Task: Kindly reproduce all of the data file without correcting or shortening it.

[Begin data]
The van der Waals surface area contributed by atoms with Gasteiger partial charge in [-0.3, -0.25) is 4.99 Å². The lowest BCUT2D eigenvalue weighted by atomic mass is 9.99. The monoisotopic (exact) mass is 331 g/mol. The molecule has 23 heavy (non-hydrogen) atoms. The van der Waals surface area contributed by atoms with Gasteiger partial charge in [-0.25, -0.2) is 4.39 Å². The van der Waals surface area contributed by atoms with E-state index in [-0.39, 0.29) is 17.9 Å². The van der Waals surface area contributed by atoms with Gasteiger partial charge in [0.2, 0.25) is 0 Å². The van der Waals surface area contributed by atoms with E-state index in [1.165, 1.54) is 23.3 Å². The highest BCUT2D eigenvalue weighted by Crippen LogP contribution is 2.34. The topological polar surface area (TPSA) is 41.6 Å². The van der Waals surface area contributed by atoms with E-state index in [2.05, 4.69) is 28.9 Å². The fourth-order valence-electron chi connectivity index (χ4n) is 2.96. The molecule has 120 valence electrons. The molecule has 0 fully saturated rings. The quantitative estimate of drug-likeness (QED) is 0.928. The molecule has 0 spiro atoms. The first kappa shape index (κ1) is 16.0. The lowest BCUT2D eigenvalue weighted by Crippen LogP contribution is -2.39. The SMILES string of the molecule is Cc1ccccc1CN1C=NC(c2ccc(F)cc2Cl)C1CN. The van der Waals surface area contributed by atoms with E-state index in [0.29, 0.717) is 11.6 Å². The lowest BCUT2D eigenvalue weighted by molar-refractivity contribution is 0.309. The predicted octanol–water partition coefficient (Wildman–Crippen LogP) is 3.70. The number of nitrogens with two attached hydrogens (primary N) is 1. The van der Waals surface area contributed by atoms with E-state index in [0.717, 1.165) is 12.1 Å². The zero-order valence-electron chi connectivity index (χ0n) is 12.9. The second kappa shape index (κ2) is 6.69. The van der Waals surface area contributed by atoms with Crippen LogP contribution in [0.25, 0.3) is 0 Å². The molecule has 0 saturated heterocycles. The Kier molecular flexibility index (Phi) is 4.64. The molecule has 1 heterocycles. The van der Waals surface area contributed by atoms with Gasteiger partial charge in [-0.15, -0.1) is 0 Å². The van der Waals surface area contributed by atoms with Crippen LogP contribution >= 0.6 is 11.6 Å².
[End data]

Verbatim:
The van der Waals surface area contributed by atoms with Gasteiger partial charge in [-0.3, -0.25) is 4.99 Å². The lowest BCUT2D eigenvalue weighted by atomic mass is 9.99. The monoisotopic (exact) mass is 331 g/mol. The molecule has 23 heavy (non-hydrogen) atoms. The van der Waals surface area contributed by atoms with Gasteiger partial charge in [-0.25, -0.2) is 4.39 Å². The van der Waals surface area contributed by atoms with E-state index in [-0.39, 0.29) is 17.9 Å². The van der Waals surface area contributed by atoms with Gasteiger partial charge in [0.2, 0.25) is 0 Å². The van der Waals surface area contributed by atoms with E-state index in [1.165, 1.54) is 23.3 Å². The highest BCUT2D eigenvalue weighted by Crippen LogP contribution is 2.34. The topological polar surface area (TPSA) is 41.6 Å². The van der Waals surface area contributed by atoms with E-state index in [2.05, 4.69) is 28.9 Å². The fourth-order valence-electron chi connectivity index (χ4n) is 2.96. The molecule has 120 valence electrons. The molecule has 0 fully saturated rings. The quantitative estimate of drug-likeness (QED) is 0.928. The molecule has 0 spiro atoms. The first kappa shape index (κ1) is 16.0. The lowest BCUT2D eigenvalue weighted by Crippen LogP contribution is -2.39. The SMILES string of the molecule is Cc1ccccc1CN1C=NC(c2ccc(F)cc2Cl)C1CN. The van der Waals surface area contributed by atoms with E-state index in [0.29, 0.717) is 11.6 Å². The lowest BCUT2D eigenvalue weighted by molar-refractivity contribution is 0.309. The predicted octanol–water partition coefficient (Wildman–Crippen LogP) is 3.70. The number of nitrogens with two attached hydrogens (primary N) is 1. The van der Waals surface area contributed by atoms with E-state index in [0.717, 1.165) is 12.1 Å². The zero-order valence-electron chi connectivity index (χ0n) is 12.9. The second kappa shape index (κ2) is 6.69. The van der Waals surface area contributed by atoms with Crippen LogP contribution in [0.25, 0.3) is 0 Å². The molecule has 0 saturated heterocycles. The Kier molecular flexibility index (Phi) is 4.64. The molecule has 1 heterocycles. The van der Waals surface area contributed by atoms with Gasteiger partial charge in [-0.15, -0.1) is 0 Å². The van der Waals surface area contributed by atoms with Crippen LogP contribution >= 0.6 is 11.6 Å².